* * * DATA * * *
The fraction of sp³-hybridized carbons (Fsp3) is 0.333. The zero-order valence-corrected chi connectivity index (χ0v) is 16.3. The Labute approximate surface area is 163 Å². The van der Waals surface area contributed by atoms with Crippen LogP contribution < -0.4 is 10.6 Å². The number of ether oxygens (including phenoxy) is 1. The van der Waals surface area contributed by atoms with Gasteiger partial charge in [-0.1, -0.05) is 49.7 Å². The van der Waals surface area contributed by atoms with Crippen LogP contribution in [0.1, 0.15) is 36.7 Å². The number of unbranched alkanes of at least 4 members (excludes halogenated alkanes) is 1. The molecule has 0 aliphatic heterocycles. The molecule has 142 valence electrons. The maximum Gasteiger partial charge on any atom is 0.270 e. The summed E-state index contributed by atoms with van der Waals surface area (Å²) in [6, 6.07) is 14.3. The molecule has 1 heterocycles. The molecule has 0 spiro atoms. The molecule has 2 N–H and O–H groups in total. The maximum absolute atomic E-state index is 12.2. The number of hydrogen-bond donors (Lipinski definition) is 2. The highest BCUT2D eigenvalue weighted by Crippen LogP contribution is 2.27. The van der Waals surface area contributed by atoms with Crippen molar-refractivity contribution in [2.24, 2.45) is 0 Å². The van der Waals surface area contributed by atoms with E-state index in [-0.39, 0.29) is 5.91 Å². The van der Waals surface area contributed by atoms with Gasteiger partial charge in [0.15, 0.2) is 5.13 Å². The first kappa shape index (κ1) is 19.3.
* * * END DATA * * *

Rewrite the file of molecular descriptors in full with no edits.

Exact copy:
The fraction of sp³-hybridized carbons (Fsp3) is 0.333. The zero-order valence-corrected chi connectivity index (χ0v) is 16.3. The Labute approximate surface area is 163 Å². The van der Waals surface area contributed by atoms with Crippen LogP contribution < -0.4 is 10.6 Å². The number of ether oxygens (including phenoxy) is 1. The van der Waals surface area contributed by atoms with Gasteiger partial charge in [-0.1, -0.05) is 49.7 Å². The van der Waals surface area contributed by atoms with Crippen LogP contribution in [0.1, 0.15) is 36.7 Å². The number of unbranched alkanes of at least 4 members (excludes halogenated alkanes) is 1. The molecule has 0 aliphatic heterocycles. The molecule has 142 valence electrons. The maximum Gasteiger partial charge on any atom is 0.270 e. The summed E-state index contributed by atoms with van der Waals surface area (Å²) in [6, 6.07) is 14.3. The molecule has 1 heterocycles. The molecule has 0 spiro atoms. The molecule has 2 N–H and O–H groups in total. The maximum absolute atomic E-state index is 12.2. The number of hydrogen-bond donors (Lipinski definition) is 2. The highest BCUT2D eigenvalue weighted by Crippen LogP contribution is 2.27. The van der Waals surface area contributed by atoms with Crippen molar-refractivity contribution in [2.24, 2.45) is 0 Å². The van der Waals surface area contributed by atoms with E-state index in [-0.39, 0.29) is 5.91 Å². The van der Waals surface area contributed by atoms with Gasteiger partial charge in [0.15, 0.2) is 5.13 Å². The first kappa shape index (κ1) is 19.3.